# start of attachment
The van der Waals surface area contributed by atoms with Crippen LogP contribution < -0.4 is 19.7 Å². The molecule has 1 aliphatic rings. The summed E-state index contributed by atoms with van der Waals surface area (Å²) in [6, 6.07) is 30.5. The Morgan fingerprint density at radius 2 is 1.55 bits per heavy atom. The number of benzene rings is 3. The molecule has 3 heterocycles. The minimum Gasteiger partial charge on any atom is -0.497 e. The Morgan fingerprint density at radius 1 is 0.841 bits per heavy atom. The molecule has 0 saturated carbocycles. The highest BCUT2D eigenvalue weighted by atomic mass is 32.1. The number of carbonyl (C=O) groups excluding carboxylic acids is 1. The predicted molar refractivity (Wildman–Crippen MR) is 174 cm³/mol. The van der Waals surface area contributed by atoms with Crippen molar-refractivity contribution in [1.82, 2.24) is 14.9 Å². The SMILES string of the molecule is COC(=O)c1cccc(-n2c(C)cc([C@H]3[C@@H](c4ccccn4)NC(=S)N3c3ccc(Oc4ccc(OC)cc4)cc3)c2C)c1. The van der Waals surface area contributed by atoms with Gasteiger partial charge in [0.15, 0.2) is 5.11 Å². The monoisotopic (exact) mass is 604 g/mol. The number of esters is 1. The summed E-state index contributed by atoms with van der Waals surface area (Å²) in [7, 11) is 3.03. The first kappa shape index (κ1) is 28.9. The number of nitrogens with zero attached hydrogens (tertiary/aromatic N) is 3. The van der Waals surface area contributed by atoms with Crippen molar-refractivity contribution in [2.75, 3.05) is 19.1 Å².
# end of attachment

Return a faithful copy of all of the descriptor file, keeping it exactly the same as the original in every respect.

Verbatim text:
The van der Waals surface area contributed by atoms with Crippen LogP contribution < -0.4 is 19.7 Å². The molecule has 1 aliphatic rings. The summed E-state index contributed by atoms with van der Waals surface area (Å²) in [6, 6.07) is 30.5. The Morgan fingerprint density at radius 2 is 1.55 bits per heavy atom. The number of benzene rings is 3. The molecule has 3 heterocycles. The minimum Gasteiger partial charge on any atom is -0.497 e. The Morgan fingerprint density at radius 1 is 0.841 bits per heavy atom. The molecule has 0 saturated carbocycles. The highest BCUT2D eigenvalue weighted by atomic mass is 32.1. The number of carbonyl (C=O) groups excluding carboxylic acids is 1. The predicted molar refractivity (Wildman–Crippen MR) is 174 cm³/mol. The van der Waals surface area contributed by atoms with Crippen molar-refractivity contribution in [1.82, 2.24) is 14.9 Å². The SMILES string of the molecule is COC(=O)c1cccc(-n2c(C)cc([C@H]3[C@@H](c4ccccn4)NC(=S)N3c3ccc(Oc4ccc(OC)cc4)cc3)c2C)c1. The van der Waals surface area contributed by atoms with Gasteiger partial charge in [0.15, 0.2) is 5.11 Å². The monoisotopic (exact) mass is 604 g/mol. The number of esters is 1. The summed E-state index contributed by atoms with van der Waals surface area (Å²) in [7, 11) is 3.03. The first kappa shape index (κ1) is 28.9. The number of nitrogens with zero attached hydrogens (tertiary/aromatic N) is 3. The van der Waals surface area contributed by atoms with Crippen molar-refractivity contribution in [2.75, 3.05) is 19.1 Å².